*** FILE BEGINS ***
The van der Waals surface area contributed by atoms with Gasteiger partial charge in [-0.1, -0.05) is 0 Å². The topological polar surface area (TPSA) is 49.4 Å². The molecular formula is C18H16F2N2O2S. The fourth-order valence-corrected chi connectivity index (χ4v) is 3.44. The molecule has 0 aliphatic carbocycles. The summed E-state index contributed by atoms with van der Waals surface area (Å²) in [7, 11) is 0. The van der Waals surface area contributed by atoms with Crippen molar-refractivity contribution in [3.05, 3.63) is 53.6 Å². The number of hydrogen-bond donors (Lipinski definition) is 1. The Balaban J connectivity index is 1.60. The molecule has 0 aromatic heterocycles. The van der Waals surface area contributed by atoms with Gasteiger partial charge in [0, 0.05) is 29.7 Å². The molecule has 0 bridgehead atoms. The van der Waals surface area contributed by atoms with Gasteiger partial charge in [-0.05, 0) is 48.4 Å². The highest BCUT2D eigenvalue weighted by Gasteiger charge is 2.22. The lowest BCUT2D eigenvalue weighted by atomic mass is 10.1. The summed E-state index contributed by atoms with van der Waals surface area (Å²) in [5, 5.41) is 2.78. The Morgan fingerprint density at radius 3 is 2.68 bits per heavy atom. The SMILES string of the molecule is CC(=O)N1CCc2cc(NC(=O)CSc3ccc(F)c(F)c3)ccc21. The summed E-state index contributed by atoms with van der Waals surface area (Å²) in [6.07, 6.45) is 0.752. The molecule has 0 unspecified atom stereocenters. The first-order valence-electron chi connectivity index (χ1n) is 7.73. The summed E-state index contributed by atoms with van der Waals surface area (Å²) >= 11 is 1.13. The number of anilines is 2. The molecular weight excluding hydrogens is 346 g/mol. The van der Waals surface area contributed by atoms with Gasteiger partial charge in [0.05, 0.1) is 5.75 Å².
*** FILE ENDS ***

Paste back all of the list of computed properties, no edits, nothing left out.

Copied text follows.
The van der Waals surface area contributed by atoms with Gasteiger partial charge in [-0.1, -0.05) is 0 Å². The topological polar surface area (TPSA) is 49.4 Å². The molecular formula is C18H16F2N2O2S. The fourth-order valence-corrected chi connectivity index (χ4v) is 3.44. The molecule has 0 aliphatic carbocycles. The summed E-state index contributed by atoms with van der Waals surface area (Å²) in [7, 11) is 0. The van der Waals surface area contributed by atoms with Crippen molar-refractivity contribution in [3.05, 3.63) is 53.6 Å². The number of hydrogen-bond donors (Lipinski definition) is 1. The Balaban J connectivity index is 1.60. The molecule has 0 aromatic heterocycles. The van der Waals surface area contributed by atoms with Gasteiger partial charge in [0, 0.05) is 29.7 Å². The molecule has 0 bridgehead atoms. The van der Waals surface area contributed by atoms with Gasteiger partial charge in [-0.05, 0) is 48.4 Å². The highest BCUT2D eigenvalue weighted by Gasteiger charge is 2.22. The lowest BCUT2D eigenvalue weighted by atomic mass is 10.1. The summed E-state index contributed by atoms with van der Waals surface area (Å²) in [5, 5.41) is 2.78. The Morgan fingerprint density at radius 3 is 2.68 bits per heavy atom. The SMILES string of the molecule is CC(=O)N1CCc2cc(NC(=O)CSc3ccc(F)c(F)c3)ccc21. The summed E-state index contributed by atoms with van der Waals surface area (Å²) in [6.07, 6.45) is 0.752. The molecule has 0 unspecified atom stereocenters. The first-order valence-electron chi connectivity index (χ1n) is 7.73. The summed E-state index contributed by atoms with van der Waals surface area (Å²) >= 11 is 1.13. The number of anilines is 2. The molecular weight excluding hydrogens is 346 g/mol. The van der Waals surface area contributed by atoms with Gasteiger partial charge in [0.05, 0.1) is 5.75 Å².